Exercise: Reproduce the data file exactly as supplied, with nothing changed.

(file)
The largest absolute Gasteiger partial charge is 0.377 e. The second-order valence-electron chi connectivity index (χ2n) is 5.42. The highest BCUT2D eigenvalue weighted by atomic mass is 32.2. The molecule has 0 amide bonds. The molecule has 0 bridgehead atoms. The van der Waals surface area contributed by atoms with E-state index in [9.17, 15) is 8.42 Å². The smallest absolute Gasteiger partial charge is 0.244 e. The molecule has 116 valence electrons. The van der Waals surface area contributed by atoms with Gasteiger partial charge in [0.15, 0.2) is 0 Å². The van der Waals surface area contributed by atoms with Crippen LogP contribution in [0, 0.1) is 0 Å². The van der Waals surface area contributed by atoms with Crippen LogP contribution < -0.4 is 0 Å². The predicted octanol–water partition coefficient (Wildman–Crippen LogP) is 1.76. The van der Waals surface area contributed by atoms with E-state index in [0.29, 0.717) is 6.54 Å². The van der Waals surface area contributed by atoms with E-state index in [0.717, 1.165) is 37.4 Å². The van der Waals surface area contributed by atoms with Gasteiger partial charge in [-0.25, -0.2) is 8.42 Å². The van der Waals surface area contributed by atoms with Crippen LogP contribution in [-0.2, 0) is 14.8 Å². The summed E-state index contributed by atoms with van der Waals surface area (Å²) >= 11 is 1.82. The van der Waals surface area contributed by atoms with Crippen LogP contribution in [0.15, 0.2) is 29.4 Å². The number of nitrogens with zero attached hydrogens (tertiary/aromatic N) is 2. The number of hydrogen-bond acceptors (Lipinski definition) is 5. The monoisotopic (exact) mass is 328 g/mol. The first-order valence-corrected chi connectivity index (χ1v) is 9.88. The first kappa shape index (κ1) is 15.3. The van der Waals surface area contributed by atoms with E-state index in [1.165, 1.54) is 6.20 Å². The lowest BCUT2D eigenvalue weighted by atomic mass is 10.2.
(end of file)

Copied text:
The largest absolute Gasteiger partial charge is 0.377 e. The second-order valence-electron chi connectivity index (χ2n) is 5.42. The highest BCUT2D eigenvalue weighted by atomic mass is 32.2. The molecule has 0 amide bonds. The molecule has 0 bridgehead atoms. The van der Waals surface area contributed by atoms with E-state index in [9.17, 15) is 8.42 Å². The smallest absolute Gasteiger partial charge is 0.244 e. The molecule has 116 valence electrons. The van der Waals surface area contributed by atoms with Gasteiger partial charge in [0.15, 0.2) is 0 Å². The van der Waals surface area contributed by atoms with Crippen LogP contribution in [0, 0.1) is 0 Å². The van der Waals surface area contributed by atoms with Crippen LogP contribution < -0.4 is 0 Å². The predicted octanol–water partition coefficient (Wildman–Crippen LogP) is 1.76. The van der Waals surface area contributed by atoms with E-state index in [0.29, 0.717) is 6.54 Å². The van der Waals surface area contributed by atoms with E-state index in [0.717, 1.165) is 37.4 Å². The van der Waals surface area contributed by atoms with Gasteiger partial charge in [-0.25, -0.2) is 8.42 Å². The van der Waals surface area contributed by atoms with Crippen LogP contribution in [-0.2, 0) is 14.8 Å². The summed E-state index contributed by atoms with van der Waals surface area (Å²) >= 11 is 1.82. The van der Waals surface area contributed by atoms with Crippen LogP contribution in [0.15, 0.2) is 29.4 Å². The number of nitrogens with zero attached hydrogens (tertiary/aromatic N) is 2. The number of hydrogen-bond acceptors (Lipinski definition) is 5. The monoisotopic (exact) mass is 328 g/mol. The first-order valence-corrected chi connectivity index (χ1v) is 9.88. The first kappa shape index (κ1) is 15.3. The van der Waals surface area contributed by atoms with E-state index in [1.165, 1.54) is 6.20 Å². The lowest BCUT2D eigenvalue weighted by atomic mass is 10.2.